I Cannes; We Can (Marmelade) and Watch Parades

The remaining bitter oranges have started falling from the trees, so we decided to try making marmalade before they were all gone.  We went out one afternoon to look at the trees near Santa Catalina.  The low-hanging fruit was already picked or fallen, but by putting Ibby or Mimi on my shoulders, and having them reach with an umbrella, we were able to find enough.

Brook hollowed out the fruit to remove the pith, and saved the juice, and then we sliced the rinds into tiny strips for soaking.  The next day we boiled them with sugar — lots of sugar! — and lemon juice.  And just 40 minutes later we had marmalade.  Really delicious marmalade, so we are going to try round 2 this week.

On Monday I left for the MIPIM property conference that is held every year in Cannes.  It’s a ridiculously large convention, with about 25,000 people from all over Europe and the world.  Of those 25,000, about 24,500 are men, with 24,400 in dark suits and white or blue shirts.  Most work very diligently to maintain Cannes as a serious and laughter-free area during the week.  That is a waaaay longer period of seriousness than I can sustain, so it was fortunate that my old friend Tim from law school was also there to relieve the pressure, and I was not completely at sea.

But speaking of sea, the Riviera coastline is beautiful, with hills coming right down to the water and long beaches.  I climbed up a little hill near the Palais des Festivals (where MIPIM is held) and took some pictures.

And back in Sevilla, the preparations for Semana Santa are underway.  Walking the streets you can catch occasional glimpses through open doorways into special rooms, garages and courtyards filled with floats, candleholders, censers, banners and other equipment for the parades.  The main town square, the Plaza Nueva, is also now filled almost completely with bleacher seats, with just a small pathway down the middle through which the floats will move.  And yesterday a crew was practicing on our street the job of carrying one of the floats.  Each person has to bear about 65 pounds, moving very, very slowly.  As the website “ThinkSpain” says:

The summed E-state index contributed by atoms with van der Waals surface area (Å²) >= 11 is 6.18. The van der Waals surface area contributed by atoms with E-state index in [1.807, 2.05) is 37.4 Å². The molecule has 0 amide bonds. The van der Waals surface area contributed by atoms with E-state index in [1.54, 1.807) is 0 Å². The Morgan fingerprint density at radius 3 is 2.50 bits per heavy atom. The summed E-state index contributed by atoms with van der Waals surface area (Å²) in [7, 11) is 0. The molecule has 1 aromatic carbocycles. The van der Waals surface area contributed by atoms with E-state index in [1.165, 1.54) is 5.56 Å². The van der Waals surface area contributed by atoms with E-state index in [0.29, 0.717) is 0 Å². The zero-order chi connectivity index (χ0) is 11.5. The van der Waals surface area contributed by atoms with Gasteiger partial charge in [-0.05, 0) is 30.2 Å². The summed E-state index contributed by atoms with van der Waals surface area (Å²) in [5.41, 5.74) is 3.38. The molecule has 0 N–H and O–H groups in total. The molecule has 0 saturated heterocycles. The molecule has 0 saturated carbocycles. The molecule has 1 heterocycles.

“Forget fireworks and live rock bands. Easter week processions are a mass mourning and public repentance of the festeros’ sins. Walking barefoot for hours, costaleros (or pall-bearers) staggering under the weight of the huge, graphic crucifixion scenes, and even self-harming, leave those who know no better open-mouthed and wondering why on earth anybody would put themselves through all this voluntarily.”

And of course for those who know better the answer is . . . umm, religious belief?  Popedaddy whimsy?  Tradition?  One of the oddest sights during the week, though, is the hooded figures in costumes that look exactly like those worn by the KKK.  These are worn by the brotherhoods of Nazarenos and Fariseos, and supposedly the hoods are to cover their face in shame for their sins. (I think the KKK overlooked that point when they stole the design, although remembrance of it might have helped them as people.)  Below are some figurines being sold in a bakery, and some nice capirotes for sale outside of what I can only assume is a robe and magical wand shop.

There’s also beautiful, everyday Sevilla to see.  We really are #blessed to live here.

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